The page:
https://aws.amazon.com/datasets/ contain many datasets. How can I download an AWS public dataset?

  • @StanislavKralin: could you please explain your downvote? – Franck Dernoncourt Apr 15 at 18:34
  • Reason for downvote: Public and Open data are essentially different ... and you did show that in your answer: Public accessible with AWS infrastructure. In order for the data to be open than need to be infrastructure less, get the API or simple download into my machine and start using ... AWS Public datasets are "tied" to their infrastructure (due the size). – n1tk Apr 16 at 5:10
  • @sb0709 "AWS Public datasets are "tied" to their infrastructure (due the size)" -> What do you mean tied? Some AWS public datasets are small, e.g. aws.amazon.com/datasets/freebase-simple-topic-dump/… is 5 GB. – Franck Dernoncourt Apr 16 at 5:15
  • @sb0709 "simple download" -> If you know how to use AWS, it takes less than one minute to initiate the download of an AWS Public dataset. – Franck Dernoncourt Apr 16 at 5:16
  • here is the amazom docs: docs.aws.amazon.com/AWSEC2/latest/UserGuide/… – n1tk Apr 16 at 5:17
up vote 2 down vote accepted

I'll take the example of https://aws.amazon.com/datasets/enron-email-data/.

  1. Note the snapshot ID of the data set you plan to download. As indicated on https://aws.amazon.com/datasets/enron-email-data/., Enron-email-data's snapshot ID is snap-d203feb5.
  2. Locate the AWS region in which the snapshot is located. To do, search for the snapshot ID in the list of existing snapshots, e.g. https://console.aws.amazon.com/ec2/v2/home?region=us-east-1#Snapshots:visibility=public;search=snap-d203feb5;sort=snapshotId . If you don't find the snapshot, you have to change of AWS region:

    enter image description here

    In the example of Enron-email-data, it is located in US East (N. Virginia) as well as in US Oregon. (In case you wondered: How can I know in which US region a snapshot ID is located? -> short answer: you have to try all regions yourselves by trying each region in the menu as shown in the screenshot above.)

  3. Create an EC2 instance in the same region as the snapshot, i.e. in our example Virginia a.k.a. US-East-1. To do go to https://console.aws.amazon.com/ec2/v2/home?region=us-east-1#Home and:

    enter image description here

  4. Once the EC2 instance is launched and running, look at its availability zone on https://console.aws.amazon.com/ec2/v2/home?region=us-east-1#Instances:sort=instanceId (change the AWS region to the region where you launched the EC2 instance), which in our case us-east-1c:

    enter image description here

  5. Go back to https://console.aws.amazon.com/ec2/v2/home?region=us-east-1#Snapshots:visibility=public;search=snap-d203feb5;sort=snapshotId and right click on the snapshot and create a volume:

    enter image description here

    Make sure you select the same availability zone as the one where your EC2 instant is running, which in our case us-east-1c:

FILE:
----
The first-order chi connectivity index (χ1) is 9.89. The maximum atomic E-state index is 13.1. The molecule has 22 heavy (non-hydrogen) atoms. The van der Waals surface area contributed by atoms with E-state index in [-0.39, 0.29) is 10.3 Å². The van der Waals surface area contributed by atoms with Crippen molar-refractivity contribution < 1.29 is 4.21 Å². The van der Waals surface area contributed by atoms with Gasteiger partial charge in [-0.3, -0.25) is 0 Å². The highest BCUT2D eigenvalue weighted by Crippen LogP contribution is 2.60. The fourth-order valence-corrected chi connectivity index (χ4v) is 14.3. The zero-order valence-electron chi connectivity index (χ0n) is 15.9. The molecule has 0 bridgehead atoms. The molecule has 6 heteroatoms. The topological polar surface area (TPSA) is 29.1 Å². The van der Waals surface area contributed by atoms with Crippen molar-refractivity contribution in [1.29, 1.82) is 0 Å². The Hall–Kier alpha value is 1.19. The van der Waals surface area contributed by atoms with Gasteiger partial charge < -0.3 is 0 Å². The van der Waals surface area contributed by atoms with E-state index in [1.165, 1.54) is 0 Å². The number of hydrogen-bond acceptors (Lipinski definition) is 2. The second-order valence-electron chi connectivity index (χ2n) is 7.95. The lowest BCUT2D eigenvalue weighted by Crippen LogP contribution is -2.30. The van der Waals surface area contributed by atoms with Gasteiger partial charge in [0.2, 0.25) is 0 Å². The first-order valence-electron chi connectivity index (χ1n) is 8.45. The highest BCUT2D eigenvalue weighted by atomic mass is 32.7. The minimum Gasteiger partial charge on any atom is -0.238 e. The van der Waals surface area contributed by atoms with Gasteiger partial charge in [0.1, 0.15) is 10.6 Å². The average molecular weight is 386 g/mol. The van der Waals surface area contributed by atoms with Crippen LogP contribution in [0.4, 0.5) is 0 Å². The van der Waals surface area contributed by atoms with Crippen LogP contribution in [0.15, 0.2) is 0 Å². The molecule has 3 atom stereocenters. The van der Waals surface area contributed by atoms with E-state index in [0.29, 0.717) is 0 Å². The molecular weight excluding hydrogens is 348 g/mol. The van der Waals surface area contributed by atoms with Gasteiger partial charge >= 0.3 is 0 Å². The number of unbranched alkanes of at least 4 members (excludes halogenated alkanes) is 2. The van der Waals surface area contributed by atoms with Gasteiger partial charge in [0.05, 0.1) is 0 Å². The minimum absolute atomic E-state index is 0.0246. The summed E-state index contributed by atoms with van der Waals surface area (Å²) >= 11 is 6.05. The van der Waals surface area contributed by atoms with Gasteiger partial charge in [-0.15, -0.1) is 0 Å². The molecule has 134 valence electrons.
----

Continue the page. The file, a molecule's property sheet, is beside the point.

enter image description here

  6. In your volume list (e.g. https://console.aws.amazon.com/ec2/v2/home?region=us-east-1#Volumes:sort=desc:createTime if you're in US East N. Virginia), right-click on the version you have created, and select "Attach Volume".

    enter image description here

    It will ask you to which EC2 instance the volume should be attached. Select your EC2 instance.

    enter image description here

  7. SSH into your EC2 instance, and mount the volume as follows:

    lsblk # <-- it'll give you the name  of the volume, in our case it is xvdf
    sudo mkdir /enron
    sudo mount xvdf /enron
    

Done!


Below are some tricks to transfer the corpus from the EC2 to your computer.

To transfer the corpus from the EC2 to your computer, assuming that AWSvirginia.pem is the private key of the EC2 instance, and that the 184.72.123.192 is the public IP of the EC2 instance:

chmod 400 AWSvirginia.pem 
ssh -i AWSvirginia.pem ec2-user@184.72.123.192
rsync -Pav -e "ssh -i AWSvirginia.pem"  ec2-user@184.72.123.192:/enron/ .

After the transfer is completed, you can do additional checks as follows (even though rsync already checks for file corruption during the transfer):

To get the shasum hash for each file in a directory and its subdirectories (and recursively):

find . -type f -print0 | sort -z | xargs -0 sha1sum > checksums.txt

To check if the files match the shasum hashes:

sha1sum -c checksums.txt 

If there is any issues, it will display at the end of the checksum:

sha1sum: WARNING: 1 computed checksum did NOT match

To check every zip-file in every subfolder:

find . -type f -iname '*.zip' -exec unzip -tq {} \;

Regarding the AWS costs, there 3 types of you should be aware of:

  • Price of running an EC2 instance
  • Price of transferring data from EC2 instance to outside AWS
  • Price of having a volume
  • i appreciate all of this, but a) open data doesn't require sign ups and b) has zero implicit associated costs. also, the title is public datasets, but you point to datasets. yes, those are public, but amazon has a different url/data for the public datasets. – albert Apr 14 at 3:09
  • @albert has this been decided somewhere on meta? – Franck Dernoncourt Apr 14 at 4:25
  • not that i'm aware of. maybe bring it up there? – albert Apr 14 at 16:50
  • @albert well, regarding a) this website does already discuss data that require sign ups (e.g., MIMIC dataset); regarding b) I view AWS as implicit costs (you don't pay for the corpus; you pay for the host infrastructure; and anyway for small corpora, AWS is free). – Franck Dernoncourt Apr 14 at 17:45
  • points are noted, but don't change the facts around open data. there are ways to access aws datasets and aws public datasets without using their infrastructure and tools. those methods would be appropriate here. – albert Apr 15 at 1:47

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